Kausel; Wilfried: 
(Invited) / P
The effect of vibrating walls on the radiated sound of wind instruments has often been claimed to be audible by musicians and instrument makers. Many scientists resisted such ideas because comprehensible explanations have been missing. Elliptic oscillation modes which are the most obvious vibration states of tube-like structures could be excluded as a reason for audible timbre differences except in certain cases where structural resonances and air column resonances coincide or where the perfect axial symmetry is broken. Direct radiation cannot explain all the observed effects either, although it is likely that it contributes to a certain extent.

In this paper a theory based on breathing modes is presented which predicts changes in input impedance and transfer function which are qualitatively comparable and in the same order of magnitude as those having been observed in experiments. Sound pressure induced breathing modes are modelled by a local loss of flow into the wall, a loss of energy dissipated by the wall material and additional pressure fluctuations due to the oscillating volume. These influences have been added to a typical transmission line model propagating complex pairs of sound pressure and flow through a sequence of cylindrical elements represented by their transmission matrices.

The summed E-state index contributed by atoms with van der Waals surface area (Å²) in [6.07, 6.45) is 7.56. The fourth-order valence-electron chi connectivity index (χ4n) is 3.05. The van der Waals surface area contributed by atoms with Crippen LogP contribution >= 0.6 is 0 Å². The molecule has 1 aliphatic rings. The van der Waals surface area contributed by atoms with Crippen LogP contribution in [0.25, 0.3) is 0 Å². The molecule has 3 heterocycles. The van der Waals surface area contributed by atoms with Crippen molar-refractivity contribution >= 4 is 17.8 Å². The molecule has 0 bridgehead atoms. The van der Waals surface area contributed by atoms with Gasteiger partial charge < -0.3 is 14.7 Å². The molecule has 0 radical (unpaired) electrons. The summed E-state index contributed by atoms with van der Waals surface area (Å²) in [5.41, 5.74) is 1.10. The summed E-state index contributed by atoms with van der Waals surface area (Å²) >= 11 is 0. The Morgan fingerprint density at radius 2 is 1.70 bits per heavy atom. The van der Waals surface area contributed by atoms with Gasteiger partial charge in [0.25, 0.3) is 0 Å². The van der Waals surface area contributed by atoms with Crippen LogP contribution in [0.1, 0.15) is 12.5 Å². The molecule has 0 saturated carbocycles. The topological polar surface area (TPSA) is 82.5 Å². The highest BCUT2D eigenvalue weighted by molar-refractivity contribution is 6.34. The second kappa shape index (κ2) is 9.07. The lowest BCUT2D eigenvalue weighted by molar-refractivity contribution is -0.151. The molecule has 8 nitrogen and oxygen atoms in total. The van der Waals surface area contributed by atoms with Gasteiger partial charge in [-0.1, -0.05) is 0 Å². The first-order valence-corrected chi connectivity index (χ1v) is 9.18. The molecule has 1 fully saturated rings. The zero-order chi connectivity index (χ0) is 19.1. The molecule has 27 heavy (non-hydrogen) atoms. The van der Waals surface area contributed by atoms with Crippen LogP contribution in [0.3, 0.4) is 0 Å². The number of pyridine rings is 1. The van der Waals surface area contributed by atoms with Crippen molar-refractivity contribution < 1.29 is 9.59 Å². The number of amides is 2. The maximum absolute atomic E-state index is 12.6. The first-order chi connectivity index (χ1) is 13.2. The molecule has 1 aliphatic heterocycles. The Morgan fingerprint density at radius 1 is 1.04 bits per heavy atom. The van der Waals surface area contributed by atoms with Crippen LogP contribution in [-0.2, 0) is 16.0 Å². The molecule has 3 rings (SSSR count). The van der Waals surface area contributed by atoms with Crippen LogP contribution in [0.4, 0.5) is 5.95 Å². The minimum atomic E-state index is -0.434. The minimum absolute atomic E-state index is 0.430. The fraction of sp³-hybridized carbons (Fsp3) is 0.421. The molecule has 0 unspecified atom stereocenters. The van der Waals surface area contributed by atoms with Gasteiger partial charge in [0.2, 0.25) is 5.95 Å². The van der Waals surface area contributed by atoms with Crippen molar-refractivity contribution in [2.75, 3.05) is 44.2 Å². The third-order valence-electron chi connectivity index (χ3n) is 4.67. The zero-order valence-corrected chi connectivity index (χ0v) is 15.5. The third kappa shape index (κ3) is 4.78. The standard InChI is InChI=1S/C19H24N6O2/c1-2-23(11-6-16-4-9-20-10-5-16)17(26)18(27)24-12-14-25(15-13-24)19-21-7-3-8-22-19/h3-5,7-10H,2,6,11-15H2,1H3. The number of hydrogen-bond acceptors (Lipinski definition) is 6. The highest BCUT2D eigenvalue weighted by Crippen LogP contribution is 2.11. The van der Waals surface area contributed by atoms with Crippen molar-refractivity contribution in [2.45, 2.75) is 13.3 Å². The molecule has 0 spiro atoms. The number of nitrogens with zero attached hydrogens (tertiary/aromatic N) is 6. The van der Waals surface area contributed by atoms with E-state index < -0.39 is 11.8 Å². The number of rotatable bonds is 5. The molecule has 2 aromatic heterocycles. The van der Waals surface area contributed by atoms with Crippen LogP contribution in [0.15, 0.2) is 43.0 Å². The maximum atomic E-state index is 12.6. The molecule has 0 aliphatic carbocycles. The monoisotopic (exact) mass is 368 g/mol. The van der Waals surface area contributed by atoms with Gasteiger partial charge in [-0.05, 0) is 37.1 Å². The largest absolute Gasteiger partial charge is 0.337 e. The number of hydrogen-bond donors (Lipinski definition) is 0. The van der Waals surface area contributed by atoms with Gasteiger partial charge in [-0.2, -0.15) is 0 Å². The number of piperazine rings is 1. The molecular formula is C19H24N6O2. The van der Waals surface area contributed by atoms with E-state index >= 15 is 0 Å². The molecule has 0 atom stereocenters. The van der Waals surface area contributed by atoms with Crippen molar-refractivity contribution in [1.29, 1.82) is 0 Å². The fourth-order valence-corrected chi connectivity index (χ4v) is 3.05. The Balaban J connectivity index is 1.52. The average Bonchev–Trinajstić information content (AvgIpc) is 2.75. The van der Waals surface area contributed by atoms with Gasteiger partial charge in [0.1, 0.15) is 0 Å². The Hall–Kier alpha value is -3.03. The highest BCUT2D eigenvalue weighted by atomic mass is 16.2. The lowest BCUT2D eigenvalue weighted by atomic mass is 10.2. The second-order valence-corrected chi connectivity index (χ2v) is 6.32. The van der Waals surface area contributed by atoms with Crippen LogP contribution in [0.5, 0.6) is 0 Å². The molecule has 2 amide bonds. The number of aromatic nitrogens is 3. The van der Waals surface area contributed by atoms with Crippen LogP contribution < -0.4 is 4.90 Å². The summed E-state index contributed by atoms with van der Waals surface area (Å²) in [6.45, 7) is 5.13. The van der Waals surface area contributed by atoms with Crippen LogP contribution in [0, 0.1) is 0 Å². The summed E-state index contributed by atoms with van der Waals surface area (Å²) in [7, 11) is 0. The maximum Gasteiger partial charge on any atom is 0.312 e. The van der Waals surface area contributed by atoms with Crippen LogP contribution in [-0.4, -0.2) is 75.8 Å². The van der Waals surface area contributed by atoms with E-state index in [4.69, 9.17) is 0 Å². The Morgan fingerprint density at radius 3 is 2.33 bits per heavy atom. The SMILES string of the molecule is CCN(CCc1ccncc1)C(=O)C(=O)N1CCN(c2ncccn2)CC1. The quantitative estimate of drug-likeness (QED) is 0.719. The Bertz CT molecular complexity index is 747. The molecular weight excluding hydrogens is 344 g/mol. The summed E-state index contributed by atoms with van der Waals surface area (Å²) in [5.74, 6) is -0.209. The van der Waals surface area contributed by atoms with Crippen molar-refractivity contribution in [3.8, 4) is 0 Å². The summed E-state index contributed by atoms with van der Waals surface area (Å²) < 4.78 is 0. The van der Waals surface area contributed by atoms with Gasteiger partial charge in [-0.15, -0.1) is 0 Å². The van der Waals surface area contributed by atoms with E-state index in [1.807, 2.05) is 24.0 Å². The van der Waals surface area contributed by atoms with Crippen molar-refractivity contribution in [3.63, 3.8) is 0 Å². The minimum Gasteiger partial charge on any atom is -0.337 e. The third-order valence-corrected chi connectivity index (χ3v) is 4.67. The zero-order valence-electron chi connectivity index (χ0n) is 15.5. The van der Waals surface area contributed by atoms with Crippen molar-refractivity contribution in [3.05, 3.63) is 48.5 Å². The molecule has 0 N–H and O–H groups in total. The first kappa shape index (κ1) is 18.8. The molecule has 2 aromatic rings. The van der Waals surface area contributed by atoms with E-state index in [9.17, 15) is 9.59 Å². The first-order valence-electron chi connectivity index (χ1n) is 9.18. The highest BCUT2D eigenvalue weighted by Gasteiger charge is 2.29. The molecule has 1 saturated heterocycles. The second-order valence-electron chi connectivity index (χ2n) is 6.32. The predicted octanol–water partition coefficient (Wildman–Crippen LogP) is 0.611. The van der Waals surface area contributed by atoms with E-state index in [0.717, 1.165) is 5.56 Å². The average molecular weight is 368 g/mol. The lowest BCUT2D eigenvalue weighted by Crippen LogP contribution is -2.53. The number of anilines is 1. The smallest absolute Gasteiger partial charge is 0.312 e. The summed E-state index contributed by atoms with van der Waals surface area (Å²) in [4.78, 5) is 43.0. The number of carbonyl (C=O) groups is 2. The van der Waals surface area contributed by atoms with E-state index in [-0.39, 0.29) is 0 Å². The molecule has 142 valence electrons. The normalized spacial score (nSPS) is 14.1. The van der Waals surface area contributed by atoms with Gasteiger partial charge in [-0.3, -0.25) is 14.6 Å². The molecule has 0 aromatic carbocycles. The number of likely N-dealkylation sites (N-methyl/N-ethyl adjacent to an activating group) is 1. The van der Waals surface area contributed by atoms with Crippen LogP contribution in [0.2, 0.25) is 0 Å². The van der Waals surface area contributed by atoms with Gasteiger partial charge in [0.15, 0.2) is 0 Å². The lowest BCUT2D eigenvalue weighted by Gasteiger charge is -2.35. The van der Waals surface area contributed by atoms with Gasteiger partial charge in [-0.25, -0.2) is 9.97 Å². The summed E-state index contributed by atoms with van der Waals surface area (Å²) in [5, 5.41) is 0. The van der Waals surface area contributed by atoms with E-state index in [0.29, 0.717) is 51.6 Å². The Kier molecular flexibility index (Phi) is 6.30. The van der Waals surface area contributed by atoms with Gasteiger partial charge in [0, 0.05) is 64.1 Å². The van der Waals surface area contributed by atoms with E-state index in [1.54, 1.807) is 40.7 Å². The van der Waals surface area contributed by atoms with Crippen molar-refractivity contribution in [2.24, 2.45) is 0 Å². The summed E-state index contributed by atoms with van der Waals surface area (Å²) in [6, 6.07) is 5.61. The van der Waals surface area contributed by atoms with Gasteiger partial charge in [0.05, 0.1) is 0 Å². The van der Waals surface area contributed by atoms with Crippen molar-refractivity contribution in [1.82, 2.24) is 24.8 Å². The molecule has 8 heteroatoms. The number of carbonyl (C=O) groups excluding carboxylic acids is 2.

Moore; Thomas: 
(Invited) / O
The effects of wall vibrations on the sound of modern brass instruments has been a topic of discussion for decades. Recent theoretical work has indicated that damping the breathing modes of the flaring bell may be responsible for observed changes in the sound when wall vibrations are damped. We present measurements of the changes in the transmission function, input impedance, and acoustical signature of a modern trumpet when vibrations of the bell are heavily damped, and compare them to predictions from such a theory. The magnitude of the effect attributable to changing the air column is compared to the effect attributable to direct radiation of the vibrating bell. Measurements indicate that much, but not all, of the change in the sound of a brass wind instrument that results from damping bell vibrations can be attributed to changes in the air column. The magnitude of these changes compares well with the theory.